In 1494 Luca Pacioli, known as the Father of Modern Accounting, wrote the first practical how-to book on succeeding in business. It introduced many bookkeeping methods that are used today and is considered to have prefigured many aspects of the modern business world. Now the Italian mathematician's book is set to go on the auction block — and Christie's specialists claim it could fetch as much as $1.5 million.
Pacioli's "Summa de Arithmetica" represents the pinnacle of mathematical knowledge in the Renaissance and is an icon not just of Renaissance learning but of the history of human knowledge, claims the specialists at Christie's.
Pacioli was one of the first to recognize the study of economics as a liberal art. "Summa de Arithmetica" codifies the mathematical foundations of our modern and technological world and includes mathematics, computing and is the first published description of double-entry bookkeeping.
According to Christina Geiger, head of books and manuscripts at Christie's in New York, Pacioli's achievement is one of the great untold stories of the Renaissance. "As Leonardo and others made revolutionary strides in art and Machiavelli did for politics, so too did Pacioli for business. ... The mathematical principles of the most vital features of contemporary finance are all present in the Summa de Arithmetica," she said.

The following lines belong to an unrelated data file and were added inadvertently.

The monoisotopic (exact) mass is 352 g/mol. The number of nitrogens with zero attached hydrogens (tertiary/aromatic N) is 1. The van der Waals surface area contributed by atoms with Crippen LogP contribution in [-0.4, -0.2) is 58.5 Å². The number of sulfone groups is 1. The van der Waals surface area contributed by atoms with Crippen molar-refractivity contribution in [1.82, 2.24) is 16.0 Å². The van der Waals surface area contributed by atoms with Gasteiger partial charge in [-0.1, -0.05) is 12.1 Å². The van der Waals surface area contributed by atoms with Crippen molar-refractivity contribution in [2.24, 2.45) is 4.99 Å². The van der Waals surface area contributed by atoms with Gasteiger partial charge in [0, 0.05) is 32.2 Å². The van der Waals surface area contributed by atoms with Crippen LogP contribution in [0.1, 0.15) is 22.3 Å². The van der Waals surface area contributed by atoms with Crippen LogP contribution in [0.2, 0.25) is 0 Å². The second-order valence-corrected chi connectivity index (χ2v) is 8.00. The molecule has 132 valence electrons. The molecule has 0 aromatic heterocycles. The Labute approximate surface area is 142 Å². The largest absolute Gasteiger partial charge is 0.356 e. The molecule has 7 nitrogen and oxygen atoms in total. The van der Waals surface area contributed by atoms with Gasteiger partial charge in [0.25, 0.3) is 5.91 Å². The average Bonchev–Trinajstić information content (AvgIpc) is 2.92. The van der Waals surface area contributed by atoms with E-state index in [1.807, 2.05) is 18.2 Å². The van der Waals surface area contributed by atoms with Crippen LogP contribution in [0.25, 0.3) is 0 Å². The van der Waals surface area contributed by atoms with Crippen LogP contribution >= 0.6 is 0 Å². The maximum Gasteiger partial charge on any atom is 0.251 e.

On Monday through March 8, "Summa de Arithmetica: The Birth of Modern Business" will be on display at Christie's auction house in New York City before heading to San Francisco next month, then Hong Kong in May. The book will be returned to New York City to be auctioned off at Christie's on June 12.
In writing the "Summa de Arithmetica," Pacioli sought to include all the mathematical knowledge available at the close of the 15th century, which saw the European adoption of Hindu-Arabic mathematics and its synthesis with rediscovered ancient Greek knowledge.